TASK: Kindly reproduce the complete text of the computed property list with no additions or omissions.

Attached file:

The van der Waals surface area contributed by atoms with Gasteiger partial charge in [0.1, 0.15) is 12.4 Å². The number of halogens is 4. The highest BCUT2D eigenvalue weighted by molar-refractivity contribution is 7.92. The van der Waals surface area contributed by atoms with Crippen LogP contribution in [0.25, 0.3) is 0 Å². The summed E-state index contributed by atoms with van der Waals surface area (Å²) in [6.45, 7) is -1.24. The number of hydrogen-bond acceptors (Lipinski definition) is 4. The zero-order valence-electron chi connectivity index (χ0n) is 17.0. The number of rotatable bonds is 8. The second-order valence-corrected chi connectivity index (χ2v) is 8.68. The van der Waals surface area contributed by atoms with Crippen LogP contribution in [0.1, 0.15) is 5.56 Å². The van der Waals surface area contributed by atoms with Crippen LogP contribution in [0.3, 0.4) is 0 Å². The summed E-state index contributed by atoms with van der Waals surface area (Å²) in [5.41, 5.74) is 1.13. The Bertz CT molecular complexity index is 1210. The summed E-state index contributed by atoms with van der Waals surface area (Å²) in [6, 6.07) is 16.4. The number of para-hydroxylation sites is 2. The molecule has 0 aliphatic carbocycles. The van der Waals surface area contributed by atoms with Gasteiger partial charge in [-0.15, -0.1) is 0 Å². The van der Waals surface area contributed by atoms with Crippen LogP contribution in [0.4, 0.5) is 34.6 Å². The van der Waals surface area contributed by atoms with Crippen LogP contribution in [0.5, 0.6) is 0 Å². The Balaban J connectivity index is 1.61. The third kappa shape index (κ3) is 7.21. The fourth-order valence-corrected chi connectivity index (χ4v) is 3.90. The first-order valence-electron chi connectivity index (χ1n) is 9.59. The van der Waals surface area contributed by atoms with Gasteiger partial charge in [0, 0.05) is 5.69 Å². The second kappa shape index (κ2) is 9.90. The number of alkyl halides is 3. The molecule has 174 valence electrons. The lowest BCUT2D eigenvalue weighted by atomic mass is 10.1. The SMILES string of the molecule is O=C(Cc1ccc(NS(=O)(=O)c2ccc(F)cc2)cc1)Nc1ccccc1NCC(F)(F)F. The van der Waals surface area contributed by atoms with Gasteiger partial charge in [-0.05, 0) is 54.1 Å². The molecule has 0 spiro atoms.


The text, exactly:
The van der Waals surface area contributed by atoms with Gasteiger partial charge in [0.1, 0.15) is 12.4 Å². The number of halogens is 4. The highest BCUT2D eigenvalue weighted by molar-refractivity contribution is 7.92. The van der Waals surface area contributed by atoms with Crippen LogP contribution in [0.25, 0.3) is 0 Å². The summed E-state index contributed by atoms with van der Waals surface area (Å²) in [6.45, 7) is -1.24. The number of hydrogen-bond acceptors (Lipinski definition) is 4. The zero-order valence-electron chi connectivity index (χ0n) is 17.0. The number of rotatable bonds is 8. The second-order valence-corrected chi connectivity index (χ2v) is 8.68. The van der Waals surface area contributed by atoms with Crippen LogP contribution in [0.1, 0.15) is 5.56 Å². The van der Waals surface area contributed by atoms with Crippen LogP contribution in [0.3, 0.4) is 0 Å². The summed E-state index contributed by atoms with van der Waals surface area (Å²) in [5.41, 5.74) is 1.13. The Bertz CT molecular complexity index is 1210. The summed E-state index contributed by atoms with van der Waals surface area (Å²) in [6, 6.07) is 16.4. The number of para-hydroxylation sites is 2. The molecule has 0 aliphatic carbocycles. The van der Waals surface area contributed by atoms with Gasteiger partial charge in [-0.15, -0.1) is 0 Å². The van der Waals surface area contributed by atoms with Crippen LogP contribution in [0.4, 0.5) is 34.6 Å². The van der Waals surface area contributed by atoms with Crippen LogP contribution in [0.5, 0.6) is 0 Å². The Balaban J connectivity index is 1.61. The third kappa shape index (κ3) is 7.21. The fourth-order valence-corrected chi connectivity index (χ4v) is 3.90. The first-order valence-electron chi connectivity index (χ1n) is 9.59. The van der Waals surface area contributed by atoms with Gasteiger partial charge in [0, 0.05) is 5.69 Å². The second kappa shape index (κ2) is 9.90. The number of alkyl halides is 3. The molecule has 174 valence electrons. The lowest BCUT2D eigenvalue weighted by atomic mass is 10.1. The SMILES string of the molecule is O=C(Cc1ccc(NS(=O)(=O)c2ccc(F)cc2)cc1)Nc1ccccc1NCC(F)(F)F. The van der Waals surface area contributed by atoms with Gasteiger partial charge in [-0.05, 0) is 54.1 Å². The molecule has 0 spiro atoms.